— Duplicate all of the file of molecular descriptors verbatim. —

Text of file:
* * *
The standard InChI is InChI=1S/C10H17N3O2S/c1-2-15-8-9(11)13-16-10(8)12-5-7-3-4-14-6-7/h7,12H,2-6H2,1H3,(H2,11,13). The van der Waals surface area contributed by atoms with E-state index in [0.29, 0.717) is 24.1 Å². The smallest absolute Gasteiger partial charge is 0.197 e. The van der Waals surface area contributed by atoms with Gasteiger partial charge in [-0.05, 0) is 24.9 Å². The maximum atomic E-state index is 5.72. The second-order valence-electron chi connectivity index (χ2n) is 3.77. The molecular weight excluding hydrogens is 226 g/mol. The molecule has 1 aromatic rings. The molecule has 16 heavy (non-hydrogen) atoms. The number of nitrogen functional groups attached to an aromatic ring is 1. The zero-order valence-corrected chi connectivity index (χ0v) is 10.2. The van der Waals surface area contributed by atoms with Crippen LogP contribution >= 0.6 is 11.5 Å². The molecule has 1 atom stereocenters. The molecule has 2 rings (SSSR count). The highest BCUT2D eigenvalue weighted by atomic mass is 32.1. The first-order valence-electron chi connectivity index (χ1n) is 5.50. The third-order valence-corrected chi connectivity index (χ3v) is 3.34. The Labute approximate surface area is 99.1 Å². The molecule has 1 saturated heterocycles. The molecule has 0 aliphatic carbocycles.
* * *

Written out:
The standard InChI is InChI=1S/C10H17N3O2S/c1-2-15-8-9(11)13-16-10(8)12-5-7-3-4-14-6-7/h7,12H,2-6H2,1H3,(H2,11,13). The van der Waals surface area contributed by atoms with E-state index in [0.29, 0.717) is 24.1 Å². The smallest absolute Gasteiger partial charge is 0.197 e. The van der Waals surface area contributed by atoms with Gasteiger partial charge in [-0.05, 0) is 24.9 Å². The maximum atomic E-state index is 5.72. The second-order valence-electron chi connectivity index (χ2n) is 3.77. The molecular weight excluding hydrogens is 226 g/mol. The molecule has 1 aromatic rings. The molecule has 16 heavy (non-hydrogen) atoms. The number of nitrogen functional groups attached to an aromatic ring is 1. The zero-order valence-corrected chi connectivity index (χ0v) is 10.2. The van der Waals surface area contributed by atoms with Crippen LogP contribution >= 0.6 is 11.5 Å². The molecule has 1 atom stereocenters. The molecule has 2 rings (SSSR count). The highest BCUT2D eigenvalue weighted by atomic mass is 32.1. The first-order valence-electron chi connectivity index (χ1n) is 5.50. The third-order valence-corrected chi connectivity index (χ3v) is 3.34. The Labute approximate surface area is 99.1 Å². The molecule has 1 saturated heterocycles. The molecule has 0 aliphatic carbocycles.